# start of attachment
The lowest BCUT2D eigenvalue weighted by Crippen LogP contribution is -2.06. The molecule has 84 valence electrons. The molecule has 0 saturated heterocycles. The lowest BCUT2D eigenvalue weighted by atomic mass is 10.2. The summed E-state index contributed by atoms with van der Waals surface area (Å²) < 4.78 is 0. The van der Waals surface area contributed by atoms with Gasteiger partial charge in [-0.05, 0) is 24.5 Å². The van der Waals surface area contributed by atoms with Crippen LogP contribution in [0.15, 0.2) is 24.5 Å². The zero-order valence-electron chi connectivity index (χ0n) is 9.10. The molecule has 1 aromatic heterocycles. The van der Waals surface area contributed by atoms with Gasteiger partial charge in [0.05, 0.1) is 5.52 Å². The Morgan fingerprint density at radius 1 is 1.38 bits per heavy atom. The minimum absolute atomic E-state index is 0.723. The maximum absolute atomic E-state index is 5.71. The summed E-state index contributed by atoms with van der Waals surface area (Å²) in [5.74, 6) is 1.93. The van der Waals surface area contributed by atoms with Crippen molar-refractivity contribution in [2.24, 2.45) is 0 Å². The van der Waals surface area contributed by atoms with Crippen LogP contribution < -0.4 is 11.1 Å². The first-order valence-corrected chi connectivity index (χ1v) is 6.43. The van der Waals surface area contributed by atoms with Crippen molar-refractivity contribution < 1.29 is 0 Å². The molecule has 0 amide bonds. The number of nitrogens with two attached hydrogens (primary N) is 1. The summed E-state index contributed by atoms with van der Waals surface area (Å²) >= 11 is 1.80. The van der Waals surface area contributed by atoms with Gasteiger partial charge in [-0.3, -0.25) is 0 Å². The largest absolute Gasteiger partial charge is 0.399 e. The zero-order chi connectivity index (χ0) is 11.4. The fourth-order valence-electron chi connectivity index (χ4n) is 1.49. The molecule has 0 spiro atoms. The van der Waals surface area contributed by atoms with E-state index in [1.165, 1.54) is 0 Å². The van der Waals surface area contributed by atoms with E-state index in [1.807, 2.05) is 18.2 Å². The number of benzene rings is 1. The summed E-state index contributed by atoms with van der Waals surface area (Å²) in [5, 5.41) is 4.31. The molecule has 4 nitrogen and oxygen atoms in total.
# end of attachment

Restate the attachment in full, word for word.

The lowest BCUT2D eigenvalue weighted by Crippen LogP contribution is -2.06. The molecule has 84 valence electrons. The molecule has 0 saturated heterocycles. The lowest BCUT2D eigenvalue weighted by atomic mass is 10.2. The summed E-state index contributed by atoms with van der Waals surface area (Å²) < 4.78 is 0. The van der Waals surface area contributed by atoms with Gasteiger partial charge in [-0.05, 0) is 24.5 Å². The van der Waals surface area contributed by atoms with Crippen LogP contribution in [0.15, 0.2) is 24.5 Å². The zero-order valence-electron chi connectivity index (χ0n) is 9.10. The molecule has 1 aromatic heterocycles. The van der Waals surface area contributed by atoms with Gasteiger partial charge in [0.05, 0.1) is 5.52 Å². The Morgan fingerprint density at radius 1 is 1.38 bits per heavy atom. The minimum absolute atomic E-state index is 0.723. The maximum absolute atomic E-state index is 5.71. The summed E-state index contributed by atoms with van der Waals surface area (Å²) in [5.74, 6) is 1.93. The van der Waals surface area contributed by atoms with Crippen molar-refractivity contribution in [2.24, 2.45) is 0 Å². The van der Waals surface area contributed by atoms with Crippen LogP contribution < -0.4 is 11.1 Å². The first-order valence-corrected chi connectivity index (χ1v) is 6.43. The van der Waals surface area contributed by atoms with Crippen molar-refractivity contribution < 1.29 is 0 Å². The molecule has 0 amide bonds. The number of nitrogens with two attached hydrogens (primary N) is 1. The summed E-state index contributed by atoms with van der Waals surface area (Å²) >= 11 is 1.80. The van der Waals surface area contributed by atoms with Gasteiger partial charge in [-0.3, -0.25) is 0 Å². The largest absolute Gasteiger partial charge is 0.399 e. The zero-order chi connectivity index (χ0) is 11.4. The fourth-order valence-electron chi connectivity index (χ4n) is 1.49. The molecule has 0 spiro atoms. The van der Waals surface area contributed by atoms with E-state index in [1.165, 1.54) is 0 Å². The van der Waals surface area contributed by atoms with E-state index in [1.807, 2.05) is 18.2 Å². The number of benzene rings is 1. The summed E-state index contributed by atoms with van der Waals surface area (Å²) in [5, 5.41) is 4.31. The molecule has 4 nitrogen and oxygen atoms in total.